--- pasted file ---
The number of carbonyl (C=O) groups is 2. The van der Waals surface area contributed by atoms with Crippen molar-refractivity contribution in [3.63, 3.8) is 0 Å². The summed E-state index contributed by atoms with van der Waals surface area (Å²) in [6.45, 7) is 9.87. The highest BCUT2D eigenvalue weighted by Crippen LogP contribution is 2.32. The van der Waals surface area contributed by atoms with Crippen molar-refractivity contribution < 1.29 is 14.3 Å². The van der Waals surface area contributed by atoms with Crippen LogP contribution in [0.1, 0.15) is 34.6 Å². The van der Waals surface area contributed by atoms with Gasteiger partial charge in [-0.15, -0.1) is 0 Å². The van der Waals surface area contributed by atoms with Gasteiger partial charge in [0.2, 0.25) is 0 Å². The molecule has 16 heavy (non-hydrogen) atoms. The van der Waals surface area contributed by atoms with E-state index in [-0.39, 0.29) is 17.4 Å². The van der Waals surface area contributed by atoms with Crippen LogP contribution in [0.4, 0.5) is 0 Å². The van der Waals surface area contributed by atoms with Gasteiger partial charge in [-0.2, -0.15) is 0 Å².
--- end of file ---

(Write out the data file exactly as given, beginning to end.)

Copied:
The number of carbonyl (C=O) groups is 2. The van der Waals surface area contributed by atoms with Crippen molar-refractivity contribution in [3.63, 3.8) is 0 Å². The summed E-state index contributed by atoms with van der Waals surface area (Å²) in [6.45, 7) is 9.87. The highest BCUT2D eigenvalue weighted by Crippen LogP contribution is 2.32. The van der Waals surface area contributed by atoms with Crippen molar-refractivity contribution < 1.29 is 14.3 Å². The van der Waals surface area contributed by atoms with Crippen LogP contribution in [0.1, 0.15) is 34.6 Å². The van der Waals surface area contributed by atoms with Gasteiger partial charge in [-0.15, -0.1) is 0 Å². The van der Waals surface area contributed by atoms with Gasteiger partial charge in [0.2, 0.25) is 0 Å². The molecule has 16 heavy (non-hydrogen) atoms. The van der Waals surface area contributed by atoms with E-state index in [-0.39, 0.29) is 17.4 Å². The van der Waals surface area contributed by atoms with Crippen LogP contribution in [0.4, 0.5) is 0 Å². The van der Waals surface area contributed by atoms with Gasteiger partial charge in [-0.2, -0.15) is 0 Å².